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Gerald FINZI (1901-1956)
Earth and Air and Rain, op. 15, By Footpath and Stile* op. 2, To a Poet. Op. 13a.
Roderick Williams (baritone); Iain Burnside (piano); Sacconi Quartet
* world premiere recording
rec. Potton Hall, Suffolk, August 2005, January 2006. DDD
NAXOS 8.557963 [71:54]


Roderick Williams is perhaps one of the finest Finzi singers ever. He’s immersed in the choral tradition, yet brings to English song a new freshness. It’s a wonderful combination. He understands the music and its background, yet sings with a direct vividness that communicates beyond the genre, giving it a universal, human quality that’s unfortunately sometimes missed in the somewhat insular world of British music. Finzi may have written in the English manner but there is something deep in his music that transcends context.

By Footpath and Stile is an early cycle, begun in 1921, revised but left unfinished until Howard Ferguson edited it half a century after the composer’s death. Although this is very early Finzi, signs of his mature style are already glimpsed. The first song, whose first line gives the cycle its title, is one of those quixotic poems Finzi liked, where the punchline suddenly overturns the cosy bucolic image. The protagonist is visiting the dead, in a graveyard “beyond where bustle ends”. Williams sings the last two lines of The Oxen in high half-voice, bringing an instant sophistication to an otherwise unexceptional song. In this cycle, the violin is as much a singer as the baritone, its long lines weaving in and out, indeed, introducing and ending the cycle. It punctuates Voices from things growing in a churchyard, helping differentiate the individual portraits: it makes a good counterpoint to the strophic lines or verse and setting. With the lightest of nuance, Williams whispers; “all day cheerily, all night eerily”, trite words, perhaps but he gives them dignity. Violin and viola embellish the vocal line in the final song, closing the cycle surprisingly well, hinting at the future.

Finzi’s style is more mature in the much loved Earth and Air and Rain. This has been recorded several times, but Williams will be the new benchmark. His voice is richer and his style more forthright, Burnside’s playing equally direct and clear. Their version of Waiting Both is the best I’ve heard. Burnside captures the famous Finzi “twinkling star” theme in sparkling half-tones: Williams capturing that curious but effective Finzi feel for emphasizing words in strange syntax “What do YOU mean to do, mean to do”. His voice is even richer and more beautiful in So I have fared, a song which can be impossibly coy with its latin refrain. His choral background makes the latin sound completely natural, like modern speech integrated with modern English. Yet Williams’s style is essentially beyond time and genre. His Lizbie Browne may be a Devon lass in Hardy’s imagination, but Williams makes us all identify with the feeling. He makes The Clock of the Years a dramatic story whose horror unfolds slowly. If Burnside’s tempi are a shade slow, they suit the mood. Indeed, in Proud Songsters, Burnside brings out the awkward alienness of young birds by following Finzi’s subtle discords and odd rhythm. It enhances the sense of strangeness Williams evokes, reminding the listener of the fragility of life, and indeed, of the mystery of new life itself. Already, here are hints of Finzi’s greatest masterpiece Dies Natalis, already in gestation at the time these songs were composed.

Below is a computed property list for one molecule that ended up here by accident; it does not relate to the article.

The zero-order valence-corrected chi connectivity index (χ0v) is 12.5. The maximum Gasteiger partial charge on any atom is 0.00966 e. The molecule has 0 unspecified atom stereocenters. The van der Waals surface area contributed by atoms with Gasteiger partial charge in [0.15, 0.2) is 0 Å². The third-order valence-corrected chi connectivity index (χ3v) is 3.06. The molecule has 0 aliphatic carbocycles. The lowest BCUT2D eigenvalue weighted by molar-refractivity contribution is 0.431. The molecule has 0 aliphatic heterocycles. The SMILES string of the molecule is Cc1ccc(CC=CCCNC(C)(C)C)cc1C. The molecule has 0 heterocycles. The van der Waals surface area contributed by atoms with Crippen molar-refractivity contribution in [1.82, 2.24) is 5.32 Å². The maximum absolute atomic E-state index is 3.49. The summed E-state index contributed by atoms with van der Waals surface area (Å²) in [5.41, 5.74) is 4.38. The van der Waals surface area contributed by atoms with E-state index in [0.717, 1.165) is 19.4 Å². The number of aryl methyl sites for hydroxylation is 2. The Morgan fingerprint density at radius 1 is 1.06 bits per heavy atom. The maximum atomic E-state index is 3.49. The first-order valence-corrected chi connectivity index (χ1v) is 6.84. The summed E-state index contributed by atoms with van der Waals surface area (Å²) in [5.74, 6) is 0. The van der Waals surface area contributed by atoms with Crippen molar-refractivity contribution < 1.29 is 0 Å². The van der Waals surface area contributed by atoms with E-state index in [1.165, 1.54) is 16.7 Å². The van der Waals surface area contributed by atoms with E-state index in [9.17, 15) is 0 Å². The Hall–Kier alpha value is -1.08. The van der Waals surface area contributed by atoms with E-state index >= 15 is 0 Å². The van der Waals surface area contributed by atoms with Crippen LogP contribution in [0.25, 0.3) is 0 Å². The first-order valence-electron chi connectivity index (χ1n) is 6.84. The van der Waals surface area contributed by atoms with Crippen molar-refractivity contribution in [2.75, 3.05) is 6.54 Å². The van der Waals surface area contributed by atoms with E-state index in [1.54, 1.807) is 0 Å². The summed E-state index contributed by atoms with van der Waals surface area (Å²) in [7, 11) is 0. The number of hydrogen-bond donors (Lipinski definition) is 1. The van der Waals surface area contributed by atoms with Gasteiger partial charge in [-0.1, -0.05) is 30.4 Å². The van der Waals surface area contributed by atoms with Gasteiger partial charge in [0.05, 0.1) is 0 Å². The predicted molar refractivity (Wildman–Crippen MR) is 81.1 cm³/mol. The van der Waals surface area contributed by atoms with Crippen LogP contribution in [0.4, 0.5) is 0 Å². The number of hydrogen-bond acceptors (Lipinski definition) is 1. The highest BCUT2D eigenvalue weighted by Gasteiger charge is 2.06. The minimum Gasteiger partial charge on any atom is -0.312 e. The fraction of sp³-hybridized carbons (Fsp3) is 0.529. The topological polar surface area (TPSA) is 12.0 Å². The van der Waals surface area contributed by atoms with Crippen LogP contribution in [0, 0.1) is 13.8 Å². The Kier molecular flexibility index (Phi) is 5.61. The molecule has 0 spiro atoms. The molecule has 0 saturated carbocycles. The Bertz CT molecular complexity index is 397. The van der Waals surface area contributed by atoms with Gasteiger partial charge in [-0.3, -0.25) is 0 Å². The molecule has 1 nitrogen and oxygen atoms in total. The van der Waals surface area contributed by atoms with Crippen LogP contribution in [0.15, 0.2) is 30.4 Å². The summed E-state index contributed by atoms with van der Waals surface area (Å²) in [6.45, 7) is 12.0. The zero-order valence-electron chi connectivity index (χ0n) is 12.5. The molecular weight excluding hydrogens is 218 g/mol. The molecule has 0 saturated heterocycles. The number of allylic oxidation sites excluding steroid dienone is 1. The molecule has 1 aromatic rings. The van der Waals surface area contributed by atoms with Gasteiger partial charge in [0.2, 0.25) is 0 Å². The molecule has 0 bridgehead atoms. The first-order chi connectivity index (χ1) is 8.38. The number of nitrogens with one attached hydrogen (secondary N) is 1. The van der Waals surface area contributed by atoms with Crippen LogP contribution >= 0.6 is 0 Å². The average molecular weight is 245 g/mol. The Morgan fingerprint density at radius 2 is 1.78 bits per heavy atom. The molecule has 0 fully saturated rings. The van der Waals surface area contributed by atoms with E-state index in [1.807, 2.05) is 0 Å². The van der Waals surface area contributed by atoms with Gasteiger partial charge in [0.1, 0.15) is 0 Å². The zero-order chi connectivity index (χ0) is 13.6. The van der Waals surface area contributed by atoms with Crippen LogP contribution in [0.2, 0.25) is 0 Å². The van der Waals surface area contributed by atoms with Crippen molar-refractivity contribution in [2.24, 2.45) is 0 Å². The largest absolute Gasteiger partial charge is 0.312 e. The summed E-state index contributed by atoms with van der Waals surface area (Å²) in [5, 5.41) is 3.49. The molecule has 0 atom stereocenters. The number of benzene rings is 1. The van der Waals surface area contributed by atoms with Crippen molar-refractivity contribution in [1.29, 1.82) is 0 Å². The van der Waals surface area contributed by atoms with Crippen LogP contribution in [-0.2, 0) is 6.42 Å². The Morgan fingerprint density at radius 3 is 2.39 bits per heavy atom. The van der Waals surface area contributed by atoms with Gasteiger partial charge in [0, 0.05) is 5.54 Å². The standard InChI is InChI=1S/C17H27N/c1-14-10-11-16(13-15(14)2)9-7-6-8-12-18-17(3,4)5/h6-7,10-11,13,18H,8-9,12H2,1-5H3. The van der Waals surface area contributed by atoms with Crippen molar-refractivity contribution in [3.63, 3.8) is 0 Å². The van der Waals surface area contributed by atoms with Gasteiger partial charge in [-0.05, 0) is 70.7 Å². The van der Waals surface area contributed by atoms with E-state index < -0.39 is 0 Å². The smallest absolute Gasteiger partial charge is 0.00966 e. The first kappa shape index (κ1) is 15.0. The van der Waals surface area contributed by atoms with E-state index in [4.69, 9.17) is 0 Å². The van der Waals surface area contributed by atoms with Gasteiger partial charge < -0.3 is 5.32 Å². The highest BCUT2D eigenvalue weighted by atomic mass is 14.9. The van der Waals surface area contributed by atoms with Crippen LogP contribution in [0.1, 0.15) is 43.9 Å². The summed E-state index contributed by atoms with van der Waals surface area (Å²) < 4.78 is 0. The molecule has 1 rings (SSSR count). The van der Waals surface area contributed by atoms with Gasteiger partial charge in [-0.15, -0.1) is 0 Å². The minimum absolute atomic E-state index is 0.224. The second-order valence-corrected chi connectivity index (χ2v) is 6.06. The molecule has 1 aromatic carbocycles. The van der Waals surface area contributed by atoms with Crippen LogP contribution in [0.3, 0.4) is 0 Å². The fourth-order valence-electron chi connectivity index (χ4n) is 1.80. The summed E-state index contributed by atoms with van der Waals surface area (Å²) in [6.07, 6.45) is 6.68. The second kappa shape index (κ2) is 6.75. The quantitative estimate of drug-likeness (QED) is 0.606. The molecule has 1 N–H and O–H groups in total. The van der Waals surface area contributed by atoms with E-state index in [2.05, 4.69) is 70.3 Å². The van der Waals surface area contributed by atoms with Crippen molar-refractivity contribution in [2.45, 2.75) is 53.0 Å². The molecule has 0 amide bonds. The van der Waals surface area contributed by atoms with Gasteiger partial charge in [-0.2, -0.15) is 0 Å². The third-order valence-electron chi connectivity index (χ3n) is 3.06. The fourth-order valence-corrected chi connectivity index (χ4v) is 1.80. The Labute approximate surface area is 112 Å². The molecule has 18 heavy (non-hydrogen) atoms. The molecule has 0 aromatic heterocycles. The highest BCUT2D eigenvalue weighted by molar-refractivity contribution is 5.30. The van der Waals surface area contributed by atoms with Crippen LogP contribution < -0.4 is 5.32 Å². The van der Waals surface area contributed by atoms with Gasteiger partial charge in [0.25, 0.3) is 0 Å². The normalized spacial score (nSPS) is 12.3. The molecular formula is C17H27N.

It’s pertinent that this is followed by the songs in To a Poet that celebrate birth and youth. Indeed, Thomas Traherne’s Intrada is here in a vocal song which will become purely instrumental in Dies Natalis. Williams shapes the lines “Things strange, yet common, most high, yet plain” with the same otherworldly strangeness that marks the later cantata. Finzi’s setting of Walter de la Mare’s The Birthright is completely different, though the theme, too, is wonder at the miracle of birth. It’s warmer, more intimate, more human. The contrast is all the more reason, I think, to value the essentially spiritual fervour of Dies Natalis.

The Finzi Trust made this recording possible.

For Finzi’s admirers, this will be an important addition, but it’s ideal, too, for those completely new to the genre, because Williams is so direct and natural.

Anne Ozorio 

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